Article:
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Lawrence Ferlinghetti, the beat poet, has died at 101


The iconic poet and literary figure of anti-conformity, Lawrence Ferlinghetti has sadly passed away aged 101.

An intricate part of the beat generation of the ’50s, Lawrence Ferlinghetti owned and ran the San Francisco based City Lights Bookstore, which published various dissident books of cutting edge literature. Ferlinghetti was a poet himself and operated largely as a political iconoclast, using the medium of literature and specifically the art of poetry as a means of challenging conformity. He was considered the godfather of the Beat Generation; the cause of his death is allegedly interstitial lung cancer, according to his daughter, Julie Sasser. 

The bookstore and publishing house City Lights Bookstore was established in 1953 and was a meeting place and literary hub for many involved in the beat movement. The bookstore developed a reputation as a cultural force and, in 2001, was named by San Francisco’s Board of Supervisors as an official historic landmark. 

Ferlinghetti often got into political and legal battles in the name of freedom of speech. The literary works of famous writers Ferlinghetti worked with included Gregory Corso, Michael McClure and Allen Ginsberg. With Ferlinghetti’s help, they challenged society’s obscenity laws. One of these major cases occurred when Ferlinghetti published Allen Ginsberg’s infamous epic poem, Howl. Ferlinghetti was subsequently arrested on charges of “lewdly and wilfully printing indecent writings,” according to The New York Times. He would eventually win the case, further opening the doors for more dissident and challenging art.

In 2003, Ferlinghetti was awarded the Poetry Society of America’s Frost Medal. As a prolific writer and poet, he noted about poetry, “Every great poem fulfils a longing and puts life back together, as well as a poem should “should arise to ecstasy somewhere between speech and song.”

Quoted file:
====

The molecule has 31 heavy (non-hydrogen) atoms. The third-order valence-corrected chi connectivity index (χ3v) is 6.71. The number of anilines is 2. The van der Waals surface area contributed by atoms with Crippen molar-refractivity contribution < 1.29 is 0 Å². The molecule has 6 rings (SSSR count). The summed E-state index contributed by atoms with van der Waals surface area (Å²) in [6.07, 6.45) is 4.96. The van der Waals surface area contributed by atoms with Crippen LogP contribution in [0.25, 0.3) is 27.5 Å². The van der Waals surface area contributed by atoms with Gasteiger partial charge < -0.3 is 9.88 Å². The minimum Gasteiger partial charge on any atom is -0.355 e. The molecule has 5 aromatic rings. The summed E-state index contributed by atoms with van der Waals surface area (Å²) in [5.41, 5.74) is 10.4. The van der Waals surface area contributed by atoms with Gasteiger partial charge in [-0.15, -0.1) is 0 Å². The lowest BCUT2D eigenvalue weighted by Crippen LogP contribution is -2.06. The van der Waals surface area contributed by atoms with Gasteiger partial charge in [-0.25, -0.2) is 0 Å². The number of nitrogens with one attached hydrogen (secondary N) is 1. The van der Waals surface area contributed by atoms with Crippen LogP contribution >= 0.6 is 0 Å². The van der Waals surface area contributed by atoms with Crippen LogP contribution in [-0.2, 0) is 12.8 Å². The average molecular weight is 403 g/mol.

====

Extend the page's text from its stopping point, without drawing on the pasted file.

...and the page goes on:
His most successful book of poetry was A Coney Island of The Mind, published in 1958. Despite Ferlinghetti’s association with the beat generation, many had argued if he himself should be considered a beat. He once commented, “When I arrived in San Francisco in 1951 I was wearing a beret. If anything I was the last of the bohemians rather than the first of the beats.” As an iconoclast and provocateur, he, however, shared the same principles as the beats, in that poetry and literature can serve as a cultural counterforce for change. He wrote in his poem, ‘I am Signaling You Through The Flames’:

“If you would be a poet, create works capable of answering the challenge of
apocalyptic times, even if this meaning sounds apocalyptic.
You are Whitman, you are Poe, you are Mark Twain, you are Emily Dickinson and Edna St. Vincent Millay, you are Neruda and Mayakovsky and Pasolini, you are an American or a non-American, you can conquer the conquerors with words. …”

As a poet and writer, Ferlinghetti was often considered a populist with populist themes permeating through his work. He did not believe that poetry should be this high-art concept only able to be accessed by the elite, commenting “that art should be accessible to all people, not just a handful of highly educated intellectuals.”

Lawrence Ferlinghetti was instrumental in bringing beat poetry and literature into the mainstream and will forever remain a significant figure in contributing to the betterment of society.